ESV won its division of the 2. Amateurliga Oberbayern, together with the Upper Bavaria championship and promotion back to the Amateurliga. Back in its old league, the club took out a championship there, too, and earned promotion to the 2. Oberliga Süd.[9] Continuing its rise, the team then took out second place in this league, too. In any other season, this would have meant promotion to the tier-one Oberliga Süd but because this league was going to be replaced by the Bundesliga no promotion was possible that season.

Regionalliga and Amateurliga: 1963–1979

With the changes in the German football league system in 1963, the second tier now became known as the Regionalliga and in the south of Germany, the Regionalliga Süd took the place of the 2. Oberliga Süd. ESV had qualified for this league in which some well known former Oberliga Süd clubs were now competing, like FC Bayern Munich, Kickers Offenbach and Waldhof Mannheim. In its first two seasons, the club performed well and earned a 12th place each year. The third season however, it finished second-last and was relegated back to the Amateurliga.

Back in the Bayernliga, the club earned another second place in 1967[10] and competed for the first time in the German amateur championship, where it reached the quarter-finals, going out to STV Horst-Emscher.[11] In 1968, it won the league and earned direct promotion back to the Regionalliga.

The team spent four seasons, until 1972, in the second division, earning lower table finishes only and eventually being relegated back to the 'mateurliga after a 19th place in 1971–72. Upon return to the Bayernliga, it finished second in 1973 to a rising FC Augsburg. In its second attempt in the German amateur championship, it reached the semi-finals before being knocked out by SpVgg Bad Homburg.[12] The 1973–74 season was without the option of promotion due to the five Regionalligas being replaced by the two 2. Bundesligas. ESV came third that season.[13]

The club went through a couple of average seasons in the Bayernliga, finishing in the save mid-field of the table. Fortunes started to improve from 1977 onwards but in 1978, its local rival MTV earned promotion to the 2. Bundesliga Süd due to the 1. FC Haßfurt, the champion, declining, while ESV came third.[14] It did however earn the club another shot at the amateur championship and this time it went all the way to the final, losing to SV Sandhausen.[15]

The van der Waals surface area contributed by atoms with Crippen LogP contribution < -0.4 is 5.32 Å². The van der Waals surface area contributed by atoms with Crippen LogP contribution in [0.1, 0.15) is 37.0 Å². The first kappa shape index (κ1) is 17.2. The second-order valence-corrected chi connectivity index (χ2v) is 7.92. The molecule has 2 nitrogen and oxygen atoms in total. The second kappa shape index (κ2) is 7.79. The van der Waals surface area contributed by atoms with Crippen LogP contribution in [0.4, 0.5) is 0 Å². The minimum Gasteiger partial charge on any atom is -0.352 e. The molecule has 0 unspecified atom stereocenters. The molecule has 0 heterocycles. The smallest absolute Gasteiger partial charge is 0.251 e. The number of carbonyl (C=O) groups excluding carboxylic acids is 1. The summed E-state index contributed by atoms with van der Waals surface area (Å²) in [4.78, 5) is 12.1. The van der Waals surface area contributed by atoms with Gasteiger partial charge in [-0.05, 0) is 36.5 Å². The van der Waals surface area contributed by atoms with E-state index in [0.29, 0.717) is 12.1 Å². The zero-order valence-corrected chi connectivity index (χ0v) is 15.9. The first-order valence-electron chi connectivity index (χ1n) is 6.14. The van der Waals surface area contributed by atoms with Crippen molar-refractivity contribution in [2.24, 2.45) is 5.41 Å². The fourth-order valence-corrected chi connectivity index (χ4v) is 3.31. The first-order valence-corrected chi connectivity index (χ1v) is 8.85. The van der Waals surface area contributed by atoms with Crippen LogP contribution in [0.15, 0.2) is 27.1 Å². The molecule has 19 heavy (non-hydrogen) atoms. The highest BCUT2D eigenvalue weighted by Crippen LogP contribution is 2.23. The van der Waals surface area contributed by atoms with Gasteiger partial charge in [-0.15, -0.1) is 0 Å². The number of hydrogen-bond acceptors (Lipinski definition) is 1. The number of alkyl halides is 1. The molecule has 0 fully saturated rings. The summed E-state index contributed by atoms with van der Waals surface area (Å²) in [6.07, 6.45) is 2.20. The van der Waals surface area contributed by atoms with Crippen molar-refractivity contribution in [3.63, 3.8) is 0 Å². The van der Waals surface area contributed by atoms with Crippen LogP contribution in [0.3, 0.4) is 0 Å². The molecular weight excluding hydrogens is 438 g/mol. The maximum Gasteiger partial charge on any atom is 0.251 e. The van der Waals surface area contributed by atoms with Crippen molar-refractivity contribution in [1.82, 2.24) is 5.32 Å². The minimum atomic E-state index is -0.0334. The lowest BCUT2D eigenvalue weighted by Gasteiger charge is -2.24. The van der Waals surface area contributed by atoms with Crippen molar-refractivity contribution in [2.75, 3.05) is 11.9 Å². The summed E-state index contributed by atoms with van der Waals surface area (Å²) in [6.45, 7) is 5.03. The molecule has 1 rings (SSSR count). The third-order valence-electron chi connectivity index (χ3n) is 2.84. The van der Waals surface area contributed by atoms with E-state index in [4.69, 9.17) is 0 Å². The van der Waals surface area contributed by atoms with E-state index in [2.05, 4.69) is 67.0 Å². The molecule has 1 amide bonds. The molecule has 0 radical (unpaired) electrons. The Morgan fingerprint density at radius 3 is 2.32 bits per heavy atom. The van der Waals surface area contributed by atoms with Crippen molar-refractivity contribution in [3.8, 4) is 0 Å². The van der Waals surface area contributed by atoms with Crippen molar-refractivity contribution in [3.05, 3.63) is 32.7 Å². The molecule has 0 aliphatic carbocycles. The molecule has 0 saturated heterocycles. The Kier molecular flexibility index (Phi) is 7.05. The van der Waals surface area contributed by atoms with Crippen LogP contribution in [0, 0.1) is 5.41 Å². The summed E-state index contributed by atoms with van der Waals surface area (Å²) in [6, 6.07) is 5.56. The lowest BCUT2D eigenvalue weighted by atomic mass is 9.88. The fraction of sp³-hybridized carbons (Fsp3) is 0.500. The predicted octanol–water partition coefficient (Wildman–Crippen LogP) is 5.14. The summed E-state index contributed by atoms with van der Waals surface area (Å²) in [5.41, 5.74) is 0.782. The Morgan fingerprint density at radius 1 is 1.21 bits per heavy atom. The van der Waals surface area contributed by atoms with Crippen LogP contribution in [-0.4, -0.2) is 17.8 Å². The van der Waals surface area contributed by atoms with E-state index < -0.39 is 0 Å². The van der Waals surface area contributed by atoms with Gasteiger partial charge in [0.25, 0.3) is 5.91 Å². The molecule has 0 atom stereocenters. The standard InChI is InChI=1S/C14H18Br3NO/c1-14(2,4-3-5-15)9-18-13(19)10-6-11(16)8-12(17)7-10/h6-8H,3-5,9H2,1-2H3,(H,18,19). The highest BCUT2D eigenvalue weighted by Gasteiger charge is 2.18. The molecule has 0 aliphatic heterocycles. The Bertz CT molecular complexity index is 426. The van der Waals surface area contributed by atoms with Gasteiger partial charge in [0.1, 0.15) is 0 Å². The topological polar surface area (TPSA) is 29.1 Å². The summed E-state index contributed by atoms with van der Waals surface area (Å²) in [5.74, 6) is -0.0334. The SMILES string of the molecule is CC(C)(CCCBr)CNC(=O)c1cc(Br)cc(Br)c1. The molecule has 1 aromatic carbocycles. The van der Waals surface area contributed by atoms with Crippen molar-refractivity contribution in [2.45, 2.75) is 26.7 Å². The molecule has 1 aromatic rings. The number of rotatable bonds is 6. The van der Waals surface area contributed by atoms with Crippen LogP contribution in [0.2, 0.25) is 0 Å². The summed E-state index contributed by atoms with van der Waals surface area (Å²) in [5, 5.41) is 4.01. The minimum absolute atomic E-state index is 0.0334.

The 1978–79 season became one of the club's greatest. Winning the league, now renamed to Amateur Oberliga Bayern, earning promotion to the 2. Bundesliga and entering the amateur championship for a fourth time.[16] Having improved each time, it was somewhat logic that the club should win it now and by beating Hertha Zehlendorf it did so, becoming the only Bavarian side to ever win this trophy.[15]

2. Bundesliga: 1979–1981

Once more having returned to second division football, where it met MTV Ingolstadt for the two clubs only season together in professional football. Coming 17th in 1979–80 proved enough to survive while MTV went down, finishing two spots below. The season after, the last of the two regional 2. Bundesligas, saw the club come 16th, which would have been enough to survive if it wasn't for the change in the league system. ESV had to return to the Amateurliga once again and the rapid decline of the club had begun.

Between 1979 and 1982, the club also reached the first round of the DFB-Pokal each season, advancing to the second round on three occasions.

Decline: 1981–2004

The 1981–82 season proved disastrous for the club, coming last in the Bayernliga out of 20 teams and dropping down to the Landesliga Bayern-Süd (IV).[17] It managed to break the fall in the Landesliga coming fourth in 193 and then winning the league in 1984 and returning to the Bayernliga.